On Thursday evening at the Democratic National Convention, Caroline Kennedy paid President Obama the highest honor: she compared him to her father, John F. Kennedy.
Kennedy has been a long-time Obama supporter. Her admiration for the president reaches back to her 2008 essay for The New York Times titled, "A President Like My Father," in which Kennedy said she believed Obama could bring the same hope to the nation that her father did.
"Over the years, I’ve been deeply moved by the people who’ve told me they wished they could feel inspired and hopeful about America the way people did when my father was president. This sense is even more profound today. That is why I am supporting a presidential candidate in the Democratic primaries, Barack Obama," Kennedy wrote in the opening paragraph of her essay.
It seems that feeling has not wavered in Kennedy over the past four years.
On Thursday Kennedy said, “Over the past four years, we have had a president who has committed himself and his administration to the values that made America great — economic fairness, equal opportunity, and the belief that if each of us gives back to this country we love, all of us work together, there is no challenge we cannot overcome. Those are the ideals my father and my uncles fought for. Those are the ideals I believe in. And this election is about whether we will advance those ideals or let them be swept away.” She added, “He doesn’t just do what’s easy. He does what’s hard. He does what’s right.”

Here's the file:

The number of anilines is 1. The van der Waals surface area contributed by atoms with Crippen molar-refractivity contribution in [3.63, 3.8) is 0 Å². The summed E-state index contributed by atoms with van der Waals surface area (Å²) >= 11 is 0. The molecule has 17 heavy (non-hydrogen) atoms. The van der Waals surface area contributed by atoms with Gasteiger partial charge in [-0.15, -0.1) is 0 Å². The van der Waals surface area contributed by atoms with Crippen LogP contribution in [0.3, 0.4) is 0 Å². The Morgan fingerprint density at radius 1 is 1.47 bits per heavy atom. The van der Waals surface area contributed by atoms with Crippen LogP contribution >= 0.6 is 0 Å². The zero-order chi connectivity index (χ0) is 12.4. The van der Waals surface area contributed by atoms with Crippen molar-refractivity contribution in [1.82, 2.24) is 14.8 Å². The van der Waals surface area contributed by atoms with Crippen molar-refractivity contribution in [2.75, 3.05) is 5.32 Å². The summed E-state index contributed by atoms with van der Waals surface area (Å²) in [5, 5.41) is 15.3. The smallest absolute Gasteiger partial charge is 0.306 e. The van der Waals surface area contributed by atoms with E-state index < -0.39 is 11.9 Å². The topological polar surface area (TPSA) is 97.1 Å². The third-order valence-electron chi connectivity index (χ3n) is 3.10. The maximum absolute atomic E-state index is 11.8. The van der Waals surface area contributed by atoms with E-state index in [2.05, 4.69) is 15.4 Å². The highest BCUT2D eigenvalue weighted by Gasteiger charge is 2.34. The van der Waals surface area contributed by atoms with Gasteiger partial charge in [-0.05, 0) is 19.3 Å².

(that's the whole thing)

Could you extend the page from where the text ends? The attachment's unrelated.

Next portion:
Her speech was met with both praise and dismay. Of her speech, the Huffington Post said, "As an orator, Ms. Kennedy is nowhere in the league of her father or uncles."
For Bill O'Reilly, the content of the speech was nothing short of astonishing. On his show he said, “I have to tell you, I am stunned. I am stunned right now at what she just said as a Catholic woman and then she went on to object to 40 states implementing restrictions on abortion like a 24-hour waiting period.” He added that it “made my head snap back”
The LA Times noted that it may not be the speech that was important, but rather the imagery of connecting Obama to one of America's most beloved political figures, calling it an "important moment for Obama."